This Christmas season our world is in turmoil. The birthplace of Jesus is under siege. There are wars and rumors of war in the Sudan, Ukraine, and the Middle East. Carnage is all around and the most vulnerable among us suffer most. Families are forced to leave their homelands in search of refuge across guarded boarders that declare there’s no room. The earth groans from our abuse and people still die of hunger in a world of more than enough.

And yet, in spite of all evidence to the contrary, prophets still rise among us to declare what is always true. God has not forgotten us and God will show up.

And how welcome upon these mountains are the feet of those who declare peace, who bring good news, who announce salvation, who remind us of what life has taught us time and time again. God shows up in the midst of our trials and our triumphs. God shows up in our joys and our pain. God shows up in the mundane and the miraculous of our lives.

Today let us shout for joy and sing praise to our God who sees farther than we can see and knows infinitely more than we can know for God is with us for unto us a child is born, unto us a son is given and the government shall be upon his shoulders. He is named Wonderful Counselor, Mighty God, Everlasting Father, Prince of Peace.(Isaiah 9:6 NRSV) 


  1. On this Christmas Day, where is God showing up in your life?
  2. In what way are you prophesying? What are you saying?

Rev. Traci Blackmon is the Associate General Minister of Justice & Local Church Ministries for the United Church of Christ.

An ordained minister, public theologian, and nursing professional, Rev. Traci Blackmon’s life work focuses on communal resistance to systemic injustice.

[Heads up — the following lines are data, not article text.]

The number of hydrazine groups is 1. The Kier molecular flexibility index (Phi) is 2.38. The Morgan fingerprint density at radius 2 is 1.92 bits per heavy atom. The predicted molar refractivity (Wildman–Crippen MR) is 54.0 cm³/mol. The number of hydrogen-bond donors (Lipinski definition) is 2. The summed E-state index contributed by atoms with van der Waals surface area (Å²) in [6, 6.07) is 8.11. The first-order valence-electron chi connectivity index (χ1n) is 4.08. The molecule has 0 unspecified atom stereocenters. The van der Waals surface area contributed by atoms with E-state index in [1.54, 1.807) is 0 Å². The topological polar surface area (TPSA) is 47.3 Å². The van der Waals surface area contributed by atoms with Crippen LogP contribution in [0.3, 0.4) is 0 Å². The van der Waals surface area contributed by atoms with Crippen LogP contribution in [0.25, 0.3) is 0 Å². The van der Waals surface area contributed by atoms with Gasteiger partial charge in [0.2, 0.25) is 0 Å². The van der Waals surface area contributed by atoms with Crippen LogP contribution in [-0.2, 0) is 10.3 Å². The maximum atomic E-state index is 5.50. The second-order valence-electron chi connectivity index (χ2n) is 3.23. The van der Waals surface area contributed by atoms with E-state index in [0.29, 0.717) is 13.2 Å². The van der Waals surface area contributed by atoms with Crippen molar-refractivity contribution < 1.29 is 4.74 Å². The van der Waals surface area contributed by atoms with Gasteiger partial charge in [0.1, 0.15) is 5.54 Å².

She is a featured voice on regional, national, and international platforms, and her pastoral response in Ferguson to the killing of Michael Brown, Jr. resulted in international recognition, gaining her audiences spanning the breadth of the White House to the Carter Center to the Vatican. Rev. Blackmon is a pastor at heart and a frequent speaker for local congregations, religious institutions, and public platforms engaging religion and politics. She currently serves as Pastor in Residence for Eden Theological Seminary. Featured in several publications and documentaries with PBS and National Geographic, Rev. Blackmon’s ability to reach diverse audiences with messages of hope and challenge to address moral and theological issues in both the church and society resulted in her being named one of St. Louis’ 100 most influential voices. As a result, Rev. Blackmon was appointed to the Ferguson Commission by Governor Jay Nixon and to the President’s Advisory Council on Faith-Based Neighborhood Partnerships for the White House by President Barack Obama. She is also a recipient of the NAACP Rosa Parks Award; The Ur-ban League of St. Louis Woman in Leadership Award; and the National Planned Parenthood Faith Leader Award, to name a few. Rev. Blackmon has been named one of Ebony Magazine’s Power 100 and is a featured writer in several religious publications. She is a graduate of Leadership St. Louis and currently serves as an Auburn Senior Fellow, a member of the Antoinette Brown Society, and a member of the 2023 Racial Justice & Religion Collective for the Aspen Institute.Rev. Blackmon serves on the editorial board of the St. Louis American, the single largest weekly newspaper in Missouri, and as a trustee on the boards of The Samuel DeWitt Proctor Conference, Americans United for Separation of Church & State, and the World Parliament of Religions.